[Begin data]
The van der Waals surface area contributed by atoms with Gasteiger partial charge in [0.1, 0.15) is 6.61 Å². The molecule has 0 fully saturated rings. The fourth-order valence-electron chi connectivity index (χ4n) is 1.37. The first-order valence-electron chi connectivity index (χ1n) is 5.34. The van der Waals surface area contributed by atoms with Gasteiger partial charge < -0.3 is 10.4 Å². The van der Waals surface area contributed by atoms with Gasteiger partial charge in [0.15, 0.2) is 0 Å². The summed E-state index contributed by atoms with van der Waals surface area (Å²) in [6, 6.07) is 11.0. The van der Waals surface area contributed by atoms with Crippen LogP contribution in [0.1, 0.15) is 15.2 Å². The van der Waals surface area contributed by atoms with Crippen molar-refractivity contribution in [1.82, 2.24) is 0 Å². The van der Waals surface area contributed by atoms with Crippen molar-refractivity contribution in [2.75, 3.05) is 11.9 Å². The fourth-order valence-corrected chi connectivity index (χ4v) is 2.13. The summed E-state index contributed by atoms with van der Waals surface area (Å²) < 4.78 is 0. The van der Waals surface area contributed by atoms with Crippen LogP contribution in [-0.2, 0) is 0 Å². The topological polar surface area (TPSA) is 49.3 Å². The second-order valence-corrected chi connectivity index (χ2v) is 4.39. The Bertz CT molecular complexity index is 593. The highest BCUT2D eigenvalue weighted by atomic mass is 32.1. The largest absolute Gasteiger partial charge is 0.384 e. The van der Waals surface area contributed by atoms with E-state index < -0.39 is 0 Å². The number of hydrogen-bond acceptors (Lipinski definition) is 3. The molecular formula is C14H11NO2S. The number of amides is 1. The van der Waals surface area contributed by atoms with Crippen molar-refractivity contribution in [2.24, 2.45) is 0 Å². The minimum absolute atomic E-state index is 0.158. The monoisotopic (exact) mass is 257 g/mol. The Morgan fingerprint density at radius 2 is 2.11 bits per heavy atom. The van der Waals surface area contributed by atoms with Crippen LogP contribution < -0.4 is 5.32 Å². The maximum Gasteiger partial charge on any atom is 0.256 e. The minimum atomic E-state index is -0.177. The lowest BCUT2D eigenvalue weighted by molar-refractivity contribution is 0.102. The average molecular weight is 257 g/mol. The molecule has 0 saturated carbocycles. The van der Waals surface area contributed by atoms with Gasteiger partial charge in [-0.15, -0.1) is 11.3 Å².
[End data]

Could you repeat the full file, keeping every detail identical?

The van der Waals surface area contributed by atoms with Gasteiger partial charge in [0.1, 0.15) is 6.61 Å². The molecule has 0 fully saturated rings. The fourth-order valence-electron chi connectivity index (χ4n) is 1.37. The first-order valence-electron chi connectivity index (χ1n) is 5.34. The van der Waals surface area contributed by atoms with Gasteiger partial charge < -0.3 is 10.4 Å². The van der Waals surface area contributed by atoms with Gasteiger partial charge in [0.15, 0.2) is 0 Å². The summed E-state index contributed by atoms with van der Waals surface area (Å²) in [6, 6.07) is 11.0. The van der Waals surface area contributed by atoms with Crippen LogP contribution in [0.1, 0.15) is 15.2 Å². The van der Waals surface area contributed by atoms with Crippen molar-refractivity contribution in [1.82, 2.24) is 0 Å². The van der Waals surface area contributed by atoms with Crippen molar-refractivity contribution in [2.75, 3.05) is 11.9 Å². The fourth-order valence-corrected chi connectivity index (χ4v) is 2.13. The summed E-state index contributed by atoms with van der Waals surface area (Å²) < 4.78 is 0. The van der Waals surface area contributed by atoms with Crippen LogP contribution in [-0.2, 0) is 0 Å². The topological polar surface area (TPSA) is 49.3 Å². The second-order valence-corrected chi connectivity index (χ2v) is 4.39. The Bertz CT molecular complexity index is 593. The highest BCUT2D eigenvalue weighted by atomic mass is 32.1. The largest absolute Gasteiger partial charge is 0.384 e. The van der Waals surface area contributed by atoms with E-state index < -0.39 is 0 Å². The number of hydrogen-bond acceptors (Lipinski definition) is 3. The molecular formula is C14H11NO2S. The number of amides is 1. The van der Waals surface area contributed by atoms with Crippen molar-refractivity contribution in [2.24, 2.45) is 0 Å². The minimum absolute atomic E-state index is 0.158. The monoisotopic (exact) mass is 257 g/mol. The Morgan fingerprint density at radius 2 is 2.11 bits per heavy atom. The van der Waals surface area contributed by atoms with Crippen LogP contribution < -0.4 is 5.32 Å². The maximum Gasteiger partial charge on any atom is 0.256 e. The minimum atomic E-state index is -0.177. The lowest BCUT2D eigenvalue weighted by molar-refractivity contribution is 0.102. The average molecular weight is 257 g/mol. The molecule has 0 saturated carbocycles. The van der Waals surface area contributed by atoms with Gasteiger partial charge in [-0.15, -0.1) is 11.3 Å².